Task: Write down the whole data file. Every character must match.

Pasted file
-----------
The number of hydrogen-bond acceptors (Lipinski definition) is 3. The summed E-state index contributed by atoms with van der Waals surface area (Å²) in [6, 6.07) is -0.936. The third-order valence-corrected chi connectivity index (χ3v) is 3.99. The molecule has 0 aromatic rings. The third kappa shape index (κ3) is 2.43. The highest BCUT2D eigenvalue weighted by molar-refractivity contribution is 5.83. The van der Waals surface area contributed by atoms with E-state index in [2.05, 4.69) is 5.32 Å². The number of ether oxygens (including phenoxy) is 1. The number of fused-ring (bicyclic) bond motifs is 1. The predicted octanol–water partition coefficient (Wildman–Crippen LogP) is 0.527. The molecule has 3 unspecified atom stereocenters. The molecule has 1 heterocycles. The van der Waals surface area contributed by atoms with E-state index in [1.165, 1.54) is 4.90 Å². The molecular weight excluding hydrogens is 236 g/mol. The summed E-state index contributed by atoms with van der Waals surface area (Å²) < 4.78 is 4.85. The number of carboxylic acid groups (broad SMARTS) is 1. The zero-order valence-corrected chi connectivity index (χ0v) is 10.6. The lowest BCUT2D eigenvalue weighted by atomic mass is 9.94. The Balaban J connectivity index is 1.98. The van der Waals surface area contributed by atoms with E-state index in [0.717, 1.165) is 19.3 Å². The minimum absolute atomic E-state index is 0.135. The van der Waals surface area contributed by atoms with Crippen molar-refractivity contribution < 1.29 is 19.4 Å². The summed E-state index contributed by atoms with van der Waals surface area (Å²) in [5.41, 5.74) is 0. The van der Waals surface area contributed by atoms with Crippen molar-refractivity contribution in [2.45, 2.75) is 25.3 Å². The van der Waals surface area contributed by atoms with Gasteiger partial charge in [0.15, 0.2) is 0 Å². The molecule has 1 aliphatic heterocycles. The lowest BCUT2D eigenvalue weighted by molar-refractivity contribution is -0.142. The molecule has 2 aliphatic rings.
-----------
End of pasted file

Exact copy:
The number of hydrogen-bond acceptors (Lipinski definition) is 3. The summed E-state index contributed by atoms with van der Waals surface area (Å²) in [6, 6.07) is -0.936. The third-order valence-corrected chi connectivity index (χ3v) is 3.99. The molecule has 0 aromatic rings. The third kappa shape index (κ3) is 2.43. The highest BCUT2D eigenvalue weighted by molar-refractivity contribution is 5.83. The van der Waals surface area contributed by atoms with E-state index in [2.05, 4.69) is 5.32 Å². The number of ether oxygens (including phenoxy) is 1. The number of fused-ring (bicyclic) bond motifs is 1. The predicted octanol–water partition coefficient (Wildman–Crippen LogP) is 0.527. The molecule has 3 unspecified atom stereocenters. The molecule has 1 heterocycles. The van der Waals surface area contributed by atoms with E-state index in [1.165, 1.54) is 4.90 Å². The molecular weight excluding hydrogens is 236 g/mol. The summed E-state index contributed by atoms with van der Waals surface area (Å²) < 4.78 is 4.85. The number of carboxylic acid groups (broad SMARTS) is 1. The zero-order valence-corrected chi connectivity index (χ0v) is 10.6. The lowest BCUT2D eigenvalue weighted by atomic mass is 9.94. The Balaban J connectivity index is 1.98. The van der Waals surface area contributed by atoms with E-state index in [0.717, 1.165) is 19.3 Å². The minimum absolute atomic E-state index is 0.135. The van der Waals surface area contributed by atoms with Crippen molar-refractivity contribution < 1.29 is 19.4 Å². The summed E-state index contributed by atoms with van der Waals surface area (Å²) in [5.41, 5.74) is 0. The van der Waals surface area contributed by atoms with Crippen molar-refractivity contribution in [2.45, 2.75) is 25.3 Å². The van der Waals surface area contributed by atoms with Gasteiger partial charge in [0.15, 0.2) is 0 Å². The molecule has 1 aliphatic heterocycles. The lowest BCUT2D eigenvalue weighted by molar-refractivity contribution is -0.142. The molecule has 2 aliphatic rings.